Education and qualifications:
MEng, Mechatronic Engineering, Lancaster University
A levels in Maths, Physics, Design Technology and General Studies, West Kirby Grammar School
Lecturer in Mechanical Engineering
What inspired you to become an engineer or pointed you towards an engineering career?
I’ve always loved making things and at school I particularly enjoyed Design Technology (DT). It was a DT teacher who mentioned engineering and before that I’d not really heard of it or realised that there was a career that embodied all of the subjects I really enjoyed at school.
Can you describe a typical working day?
As a new Lecturer in Mechanical Engineering, writing this in September, I am currently preparing my lecture material for the upcoming academic year. I’m trying to make the lecture material engaging, both in terms of how it’s presented but also by demonstrating how it will be useful to the future careers of the students I’m teaching. I’m drawing on my industry knowledge heavily for this and I hope that the case studies I include of my experiences will give real context to the theory.
In addition, I’m researching areas around my field of interest and skills, in order to embark on my own research, which will hopefully have a real impact in the future.
Are there any particular challenges or unusual aspects to your role?
This year I have a cohort of 169 students to teach – which is somewhat daunting and somewhat of a challenge to keep everyone engaged, particularly when there will be a broad range of learning styles within the group. However, I’ve got a few ideas to try out and I will be closely monitoring what works and what doesn’t work so well.
What do you find most enjoyable about your job?
I’m relatively new to this role, but so far I am enjoying trying to inspire the next generation of engineers. I’m also enjoying thinking about research no one has ever done before and relishing the challenge of making new discoveries or proposing new theories.
Is there a great professional achievement or high profile accomplishment that you would like to tell us about?
Chartered status has been a goal of mine since the age of around 17 and is undoubtedly the aspect of my career to date that I’m most proud of, especially as there have been times when I’ve been unsure of whether I could achieve this as well as having a family.
As a result of my application for Chartered Engineer (CEng) status and the subsequent interview, I have also been awarded the Kathbert Trophy from the Institution of Engineering Designers (IED), which I received in July 2018.
What contributed to your decision to become professionally registered?
I’ve always pushed myself to aim high and have strived to become the best engineer I could be. To achieve this, I wanted to be recognised as a professional engineer who is respected in their field and Chartered status really embodies this.
In what ways has registration benefitted your career?
Registration has given me instant credibility when introducing myself at conferences or to new clients or potential collaborators, it’s an accolade that is widely recognised and highly regarded. It’s given me a boost in confidence and determination to keep pushing myself to achieve more great things.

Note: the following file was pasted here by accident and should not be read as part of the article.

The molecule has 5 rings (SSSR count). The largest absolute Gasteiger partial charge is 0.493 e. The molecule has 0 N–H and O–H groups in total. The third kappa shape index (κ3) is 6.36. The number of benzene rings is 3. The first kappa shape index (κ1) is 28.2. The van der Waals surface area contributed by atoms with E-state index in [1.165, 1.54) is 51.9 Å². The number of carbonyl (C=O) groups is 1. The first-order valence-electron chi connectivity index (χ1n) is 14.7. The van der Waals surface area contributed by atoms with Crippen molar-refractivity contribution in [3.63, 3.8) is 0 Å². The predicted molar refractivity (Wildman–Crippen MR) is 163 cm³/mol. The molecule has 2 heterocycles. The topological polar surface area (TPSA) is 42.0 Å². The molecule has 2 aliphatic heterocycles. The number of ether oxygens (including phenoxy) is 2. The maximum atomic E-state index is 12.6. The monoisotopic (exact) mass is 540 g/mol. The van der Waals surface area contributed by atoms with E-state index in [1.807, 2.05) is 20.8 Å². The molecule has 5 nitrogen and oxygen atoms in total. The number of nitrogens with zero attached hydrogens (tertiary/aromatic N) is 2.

How does your employer benefit from your professional registration?
Having a lecturer who has achieved CEng status, something that a lot of undergraduates have on their radar to achieve in the future, gives credibility to the knowledge I’m imparting. It also adds to the breadth of experience within the department, ranging from highly academic and theoretical through to applied engineering practice. This is important not only for the students, but also for external companies working with Lancaster University, to strengthen funding bids and to feed into collaborative research.
Is there any advice you would pass on to someone considering professional registration?
Keep a good record of all of your achievements throughout your career, even if at the time they don’t seem significant. It will make writing your professional review report that little bit easier. There were achievements earlier on in my career that I’d totally forgotten about when it came to writing the report but thankfully that I’d kept a record of and subsequently included.
It’s definitely a worthwhile process, experience and achievement when you are awarded CEng.
Where do you see yourself in your career in five years’ time or what are your future ambitions?
Having recently started a new job as a Lecturer in Mechanical Engineering, but not having worked in academia previously, I hope to bring the knowledge I’ve gained from industry into the teaching and research I undertake in the future. I’m going to embark on a PhD in the not too distant future and aim to have that completed within the next five years.
Do you participate in any other career-related activities, such as mentoring, volunteering or membership of other engineering groups?
I’m a Science, Technology, Engineering and Mathematics (STEM) Ambassador and support a lot of STEM events that happen in the local area, but particularly at my alma mater Lancaster University. I also take part in the career mentoring scheme that Lancaster University runs, which partners a second year student up with someone in a career that they hope to go into after graduating.
Outside work, is there any activity you enjoy doing in your spare time that relates to engineering?
I love cycling and pretend to love running too, however they don’t really relate to engineering but do refresh my brain which makes me more focused at work!
I also enjoy sewing and trying to make clothes. Following patterns/instructions and ensuring I’m precise in my measuring, cutting and stitching draws a lot of parallels with the skill set I use for engineering, which I think is why I enjoy it so much.